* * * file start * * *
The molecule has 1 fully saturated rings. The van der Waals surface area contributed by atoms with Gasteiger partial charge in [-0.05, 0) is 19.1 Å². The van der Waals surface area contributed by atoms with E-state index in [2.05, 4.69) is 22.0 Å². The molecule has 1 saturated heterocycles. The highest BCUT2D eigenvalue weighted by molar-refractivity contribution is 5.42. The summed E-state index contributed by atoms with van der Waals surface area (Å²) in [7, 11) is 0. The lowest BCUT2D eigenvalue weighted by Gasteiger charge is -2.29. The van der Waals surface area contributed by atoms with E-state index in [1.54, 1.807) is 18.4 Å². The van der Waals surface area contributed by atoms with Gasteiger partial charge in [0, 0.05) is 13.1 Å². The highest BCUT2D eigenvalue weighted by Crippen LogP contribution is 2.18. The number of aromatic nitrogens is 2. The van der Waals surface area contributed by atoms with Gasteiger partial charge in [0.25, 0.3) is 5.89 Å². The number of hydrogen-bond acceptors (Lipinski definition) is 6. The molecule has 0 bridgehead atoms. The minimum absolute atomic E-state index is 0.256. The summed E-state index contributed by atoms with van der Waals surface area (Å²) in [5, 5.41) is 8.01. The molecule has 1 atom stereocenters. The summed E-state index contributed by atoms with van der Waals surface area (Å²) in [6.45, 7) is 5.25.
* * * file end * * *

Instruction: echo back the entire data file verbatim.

The molecule has 1 fully saturated rings. The van der Waals surface area contributed by atoms with Gasteiger partial charge in [-0.05, 0) is 19.1 Å². The van der Waals surface area contributed by atoms with E-state index in [2.05, 4.69) is 22.0 Å². The molecule has 1 saturated heterocycles. The highest BCUT2D eigenvalue weighted by molar-refractivity contribution is 5.42. The summed E-state index contributed by atoms with van der Waals surface area (Å²) in [7, 11) is 0. The lowest BCUT2D eigenvalue weighted by Gasteiger charge is -2.29. The van der Waals surface area contributed by atoms with E-state index in [1.54, 1.807) is 18.4 Å². The van der Waals surface area contributed by atoms with Gasteiger partial charge in [0, 0.05) is 13.1 Å². The highest BCUT2D eigenvalue weighted by Crippen LogP contribution is 2.18. The number of aromatic nitrogens is 2. The van der Waals surface area contributed by atoms with Gasteiger partial charge in [0.25, 0.3) is 5.89 Å². The number of hydrogen-bond acceptors (Lipinski definition) is 6. The molecule has 0 bridgehead atoms. The minimum absolute atomic E-state index is 0.256. The summed E-state index contributed by atoms with van der Waals surface area (Å²) in [5, 5.41) is 8.01. The molecule has 1 atom stereocenters. The summed E-state index contributed by atoms with van der Waals surface area (Å²) in [6.45, 7) is 5.25.